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Biodesign 30 living things
 

Biodesign 30 living things

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A descriptive presentation of different living things and their characteristics.

A descriptive presentation of different living things and their characteristics.

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    Biodesign 30 living things Biodesign 30 living things Presentation Transcript

    • BIODESIGN Taste // Sight // Hearing // Smell // Touch Marijose Pacheco 1134289 Astrid Tellez Laura Velazquez 1134461
    • TOUCH Name: Mimosa pudica Function: Perceive, protect, modify. Description: Leaves of the sensitive plant protect themselves from predators and environmental conditions by folding in response to touch.
    • Arabidopsis thaliana Name: Arabidopsis thaliana Function: Process info, sensitivity , mechanical forces. Description: Stems of wall cress are less elongated in windy conditions due to a touch-response system called thigmomorpho-genesis, that turns on specific genes in response to touch that regulate growth.
    • PrionotusPrionotus Name: Prionotus- Prionotus Function:, Taste potential food using taste buds located on their lips. Description: The long, slender fins of some species of fish, bear taste buds at their tips, enabling them to taste a potential food just by touching it.
    • Venus flytrap Name: Venus flytrap Function: Chemicals, sensitivity, process info Description: The rapid closure of the Venus flytrap (Dionaea muscipula) leaf in about 100 ms is one of the fastest movements in the plant kingdom. The trap closure is initiated by the mechanical stimulation of trigger hairs.
    • Calliphora vicina Name: Calliphora vicina Function: Touch and mechanical forces, sensitivity, process info Description: Exoskeleton of insects detects strain and load change via campaniform sensilla.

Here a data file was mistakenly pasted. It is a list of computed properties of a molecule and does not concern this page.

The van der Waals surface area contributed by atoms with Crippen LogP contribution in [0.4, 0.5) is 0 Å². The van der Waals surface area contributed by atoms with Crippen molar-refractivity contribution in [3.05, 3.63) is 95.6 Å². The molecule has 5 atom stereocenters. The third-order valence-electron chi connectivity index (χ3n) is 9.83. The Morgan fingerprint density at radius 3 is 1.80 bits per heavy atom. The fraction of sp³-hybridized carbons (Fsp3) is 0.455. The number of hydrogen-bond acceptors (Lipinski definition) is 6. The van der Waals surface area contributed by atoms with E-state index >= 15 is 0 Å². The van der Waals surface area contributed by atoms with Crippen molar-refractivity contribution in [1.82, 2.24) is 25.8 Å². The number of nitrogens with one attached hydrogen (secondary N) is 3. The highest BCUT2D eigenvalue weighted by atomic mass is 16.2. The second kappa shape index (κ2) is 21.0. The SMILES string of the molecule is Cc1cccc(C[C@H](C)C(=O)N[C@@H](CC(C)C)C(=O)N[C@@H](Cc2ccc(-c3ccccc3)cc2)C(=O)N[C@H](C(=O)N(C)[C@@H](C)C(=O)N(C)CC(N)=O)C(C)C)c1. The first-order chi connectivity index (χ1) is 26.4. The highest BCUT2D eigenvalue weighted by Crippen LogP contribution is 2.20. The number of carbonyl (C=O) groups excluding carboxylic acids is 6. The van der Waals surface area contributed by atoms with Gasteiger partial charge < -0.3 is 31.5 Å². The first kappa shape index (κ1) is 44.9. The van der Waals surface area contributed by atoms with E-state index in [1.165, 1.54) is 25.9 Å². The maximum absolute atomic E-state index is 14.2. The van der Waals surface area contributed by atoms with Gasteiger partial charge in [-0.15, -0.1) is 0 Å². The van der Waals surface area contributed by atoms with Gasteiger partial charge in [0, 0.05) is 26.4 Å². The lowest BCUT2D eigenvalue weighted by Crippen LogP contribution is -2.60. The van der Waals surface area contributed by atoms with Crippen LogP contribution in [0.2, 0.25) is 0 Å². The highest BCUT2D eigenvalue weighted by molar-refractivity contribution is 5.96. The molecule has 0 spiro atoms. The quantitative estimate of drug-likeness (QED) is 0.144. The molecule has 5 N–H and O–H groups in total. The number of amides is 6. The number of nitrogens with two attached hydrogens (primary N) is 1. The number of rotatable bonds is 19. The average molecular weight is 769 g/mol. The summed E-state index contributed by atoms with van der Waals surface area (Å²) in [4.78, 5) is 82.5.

• Passiflora Name: Passiflora Function: Move, attachment, touch Description: Vetches and passion flowers have modified some of their leaves even more extremely and converted them into tendrils. These grope around in space until they touch the stem of another and swiftly coil around it.
    • SMELL Name: gray wolf Function: Process info, sensitivity, disease Description: The noses of some domestic dogs can detect some forms of cancer in humans via an acute sense of smell.
    • Maneater shark Name: Maneater shark Function: Process info, sensitivity, chemicals Description: The nostrils of great white sharks can detect minute quantities of blood due to highly sensitive nasal sacs.
    • Plantae Name: plantae Function: Maintain physical integrity, protection Description: The leaves of some plants protect from webworm caterpillars and other pests because as they are chewed, they release a chemical combination of acids and alcohols that attracts pesteating yellow jackets.
    • Orchidaceae Name: Orchidaceae Function: Process info, sensitivity, chemicals Description: The flowers of individual plants of a given orchid species improve the odds for successful pollination by producing a scent unique to that plant.
    • Reptilia Name: Reptilia Function: Process info, sensitivity, chemicals Description: The tongues of many reptiles help detect odors by gathering scent particles and transferring them to a chemoreceptor organ.
    • Saturniidae   Name: Saturniidae Function: Process info, sensitivity, chemicals Description: The antennae of silkworm moths increase sensitivity to odors because the shape and structure of sensillae direct air flow through them.
    • SIGHT Name: kingfishers Function : Red droplets in the cone cells of kingfisher eyes may allow sight through water or glare by acting as chromatic filters. Description: Kingfishers have specialized eyes and excellent eyesight. The retina of each eye has two fovea. The cone cells have a high proportion of red droplets, which may act as chromatic filters, allowing sight through the surface of the water.
    • Sea urchina Name: Sea urchin Function: The body of purple sea urchins may allow spatial vision due to diffuse photoreceptors on the body surface and spines that shield wide-angle light. Description: Sea urchins don't seem to have any problems avoiding predators or finding comfortable dark corners to hide in, but they appear to do all this without eyes. They use the whole surface of their bodies as a compound eye, and the animals' spines may shield their bodies from light coming from wide angles to enable them to pick out relatively fine visual detail.